In Which Room Allows Us To Project Various Emotions



dir. Lenny Abrahamson
121 minutes

Room begins with the voiceover of a five year old, Jack (Jacob Tremblay). He is not really a five-year old, since they had to cast someone older than five. It is refreshing to see a child in a film about adults, because children are so often portrayed as simply extraneous baggage. By the end, Jack’s mother Joy (Brie Larson) is telling him, “You saved me, twice,” like he is some kind of luck charm, and all the goodwill engendered by the film has evaporated.

After being imprisoned in a storage shed for seven years, Joy connives a plan to get out of there. The first idea she thought of previous to the events of the film was hitting her captor over the head with the lid of the toilet tank. This fails, since she could not enter the combination in the keypad that opens the door to the shed. Her second idea works much better: she wraps up their son in a carpet, pretends he is dead, and tells the boy to look for help before he is six feet underground.

It works, but her dad (William H. Macy) is so grossed out that his grandson is a product of rape that he can’t look at the kid. The therapist working with Jack has roughly the same haircut and facial hair as his abductor, so one-on-ones are kind of like getting attention from the father he never had. Men just don’t understand.

The movie goes on for about another hour after they get out of the room, so settle in for more voiceovers from a five year old: “Mom says we have to try everything once,” intones Jack, who seems to be doing rather well on the outside until his mom tries to kill herself after a television interview. Room follows its protagonists so far after their trauma it is a wonder we do not see Jack entering the college process.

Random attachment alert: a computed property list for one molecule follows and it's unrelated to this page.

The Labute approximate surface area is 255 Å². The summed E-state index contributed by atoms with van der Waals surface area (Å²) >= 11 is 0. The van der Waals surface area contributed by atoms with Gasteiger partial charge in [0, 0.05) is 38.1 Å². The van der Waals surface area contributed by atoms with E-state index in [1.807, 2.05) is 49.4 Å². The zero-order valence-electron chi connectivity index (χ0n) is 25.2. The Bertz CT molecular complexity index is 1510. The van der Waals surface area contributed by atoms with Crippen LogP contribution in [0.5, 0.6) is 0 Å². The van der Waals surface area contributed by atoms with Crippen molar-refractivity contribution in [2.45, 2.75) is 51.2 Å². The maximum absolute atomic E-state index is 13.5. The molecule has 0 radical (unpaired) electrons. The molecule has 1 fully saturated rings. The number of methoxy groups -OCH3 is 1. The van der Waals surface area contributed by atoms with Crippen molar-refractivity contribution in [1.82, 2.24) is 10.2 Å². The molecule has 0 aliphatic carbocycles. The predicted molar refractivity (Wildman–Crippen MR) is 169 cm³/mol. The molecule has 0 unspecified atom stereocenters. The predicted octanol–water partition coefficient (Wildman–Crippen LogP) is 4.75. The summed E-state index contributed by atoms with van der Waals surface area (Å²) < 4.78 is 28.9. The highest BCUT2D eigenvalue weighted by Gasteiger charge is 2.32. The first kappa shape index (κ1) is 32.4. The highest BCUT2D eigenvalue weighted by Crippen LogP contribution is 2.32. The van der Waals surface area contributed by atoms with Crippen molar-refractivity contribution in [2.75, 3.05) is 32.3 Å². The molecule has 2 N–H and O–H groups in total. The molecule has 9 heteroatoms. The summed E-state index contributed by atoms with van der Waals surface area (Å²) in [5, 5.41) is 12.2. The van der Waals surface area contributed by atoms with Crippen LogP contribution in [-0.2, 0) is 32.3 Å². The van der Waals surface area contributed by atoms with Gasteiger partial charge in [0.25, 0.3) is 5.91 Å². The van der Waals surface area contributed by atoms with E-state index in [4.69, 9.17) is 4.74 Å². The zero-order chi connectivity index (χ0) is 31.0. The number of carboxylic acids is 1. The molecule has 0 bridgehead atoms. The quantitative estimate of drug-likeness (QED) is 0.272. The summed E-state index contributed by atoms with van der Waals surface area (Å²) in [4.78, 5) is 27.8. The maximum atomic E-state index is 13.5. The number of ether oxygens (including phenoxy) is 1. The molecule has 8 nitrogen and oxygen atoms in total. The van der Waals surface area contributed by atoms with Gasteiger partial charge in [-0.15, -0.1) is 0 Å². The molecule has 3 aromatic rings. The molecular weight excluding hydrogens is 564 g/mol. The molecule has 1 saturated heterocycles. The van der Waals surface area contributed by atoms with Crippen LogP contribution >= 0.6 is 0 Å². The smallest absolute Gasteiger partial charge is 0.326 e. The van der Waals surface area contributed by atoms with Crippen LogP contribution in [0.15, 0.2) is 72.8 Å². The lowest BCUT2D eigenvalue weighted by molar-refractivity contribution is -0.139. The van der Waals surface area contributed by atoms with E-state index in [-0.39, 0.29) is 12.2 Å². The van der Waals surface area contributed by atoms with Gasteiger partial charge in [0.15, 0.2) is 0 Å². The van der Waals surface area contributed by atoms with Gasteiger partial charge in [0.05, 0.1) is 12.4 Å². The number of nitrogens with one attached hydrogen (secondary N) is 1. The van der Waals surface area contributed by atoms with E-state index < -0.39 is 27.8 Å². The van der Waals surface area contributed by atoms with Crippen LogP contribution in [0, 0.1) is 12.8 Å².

Brie Larson is doing her best as Joy, but this is the definition of a thankless role. She screams at her mother for teaching her to be nice, which she claims is the reason she was abducted in the first place. On some level, she is far more upset that she was missing for years in the same city and no one ever came to look for me.

Larson oscillates between various emotions: anger, rage, disappointment. Unfortunately as soon as her mother enters the diegesis of Room, Joan Allen’s acting is so much better in comparison it feels like we finally have something real to focus on. Her new husband, Joy’s stepfather, inhabits the new male role in her life, telling Joy to “go easy” when she is mocking her mother.

Jacob Tremblay is effective as Jack, but like everything else in Room, his character is way too pat. Room feels like an afterschool special at some points, so complete in itself is the sadness and morality embedded in this ripped-from-the-headlines, drugstore empathy. There is nothing further to understand in Room that the protagonists don’t spell out for us. Dramatic irony cannot exist in such tight spaces.

Because Room never allows us to make more of its small tale than might be present at first glance, it is hard to take the pathos as authentic. We never see what happens to the man who caged them in a shed, or insight into why the monster exists. Perhaps director Lenny Abrahamson felt this would be too distracting from the main story being told, but the absence is deeply felt. We want to know why, because it is a part of uncovering the reason his victims turned out the way they did.

Alex Carnevale is the editor of This Recording.

“All in the Mystery” – Kevin Gordon (mp3)


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